Isa 45:14
    Thus saith the LORD, The labour of Egypt, and merchandise of Ethiopia and of the Sabeans, men of stature, shall come over unto thee, and they shall be thine: they shall come after thee; in chains they shall come over, and they shall fall down unto thee, they shall make supplication unto thee, saying, Surely God is in thee; and there is none else, there is no God.


    Ezekiel 23 offers a concept of glamor and bedazzlement, while Joel 3 refers to them in the capacity as "slavers/traders"

    Joe 3:8
    And I will sell your sons and your daughters into the hand of the children of Judah, and they shall sell them to the Sabeans, to a people far off: for the LORD hath spoken it.

    upload_2015-3-2_9-27-11.png

    Votive stele with Sabaean inscription addressed to the moon-god Almaqah, mentioning five South Arabian gods, two reigning sovereigns and two governors:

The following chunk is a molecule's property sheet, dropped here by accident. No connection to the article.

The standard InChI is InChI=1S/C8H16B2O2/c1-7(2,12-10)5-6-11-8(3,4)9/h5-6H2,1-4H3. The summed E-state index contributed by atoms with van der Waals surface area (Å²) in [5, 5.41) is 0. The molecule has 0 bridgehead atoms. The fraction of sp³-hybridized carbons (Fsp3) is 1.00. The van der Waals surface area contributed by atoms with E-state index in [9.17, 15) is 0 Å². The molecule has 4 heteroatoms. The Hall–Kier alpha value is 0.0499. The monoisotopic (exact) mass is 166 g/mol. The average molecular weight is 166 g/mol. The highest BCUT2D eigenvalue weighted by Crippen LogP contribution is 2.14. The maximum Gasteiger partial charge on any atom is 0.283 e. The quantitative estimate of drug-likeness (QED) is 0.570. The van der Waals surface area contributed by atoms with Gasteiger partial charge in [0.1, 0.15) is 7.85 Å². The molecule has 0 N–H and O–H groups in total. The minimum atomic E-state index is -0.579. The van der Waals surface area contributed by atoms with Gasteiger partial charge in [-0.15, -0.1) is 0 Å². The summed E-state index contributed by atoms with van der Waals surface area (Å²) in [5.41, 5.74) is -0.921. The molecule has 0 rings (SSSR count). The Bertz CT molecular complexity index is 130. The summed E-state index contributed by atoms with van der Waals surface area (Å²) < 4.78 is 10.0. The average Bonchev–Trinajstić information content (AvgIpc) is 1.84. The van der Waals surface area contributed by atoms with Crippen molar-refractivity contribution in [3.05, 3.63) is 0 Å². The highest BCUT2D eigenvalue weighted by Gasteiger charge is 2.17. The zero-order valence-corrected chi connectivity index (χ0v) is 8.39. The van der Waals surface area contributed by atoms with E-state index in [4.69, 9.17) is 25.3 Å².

Ammî'amar son of Ma'dîkarib dedicated to Almaqah Ra'suhumû. With 'Athtar, with Almaqah, with dhât-Himyam, with dhât-Ba'dân, with Waddum, with Karib'îl, with Sumhu'alî, with 'Ammîrayam and with Yadhrahmalik.” ​

    Alabaster, ca. 700 BC, Yemen, area of Ma'rib

    upload_2015-3-2_9-46-9.png

    It is believed that these Sabeans came from Southern Arabia in what now is Yemen. They were also called the Himyarites or the Yemenites. The Sabaeans were a Semitic people who, at an unknown date, entered Southern Arabia from the north. Sabaean civilization began as early as the 10th-12th century BC. The Sabaean rulers are mentioned in Assyrian annals of the late 8th and early 7th centuries BC, but Sabaean inscriptions are dated to the 6th century BC.

    upload_2015-3-2_10-12-48.png
    Ethiopia in relation to Yemen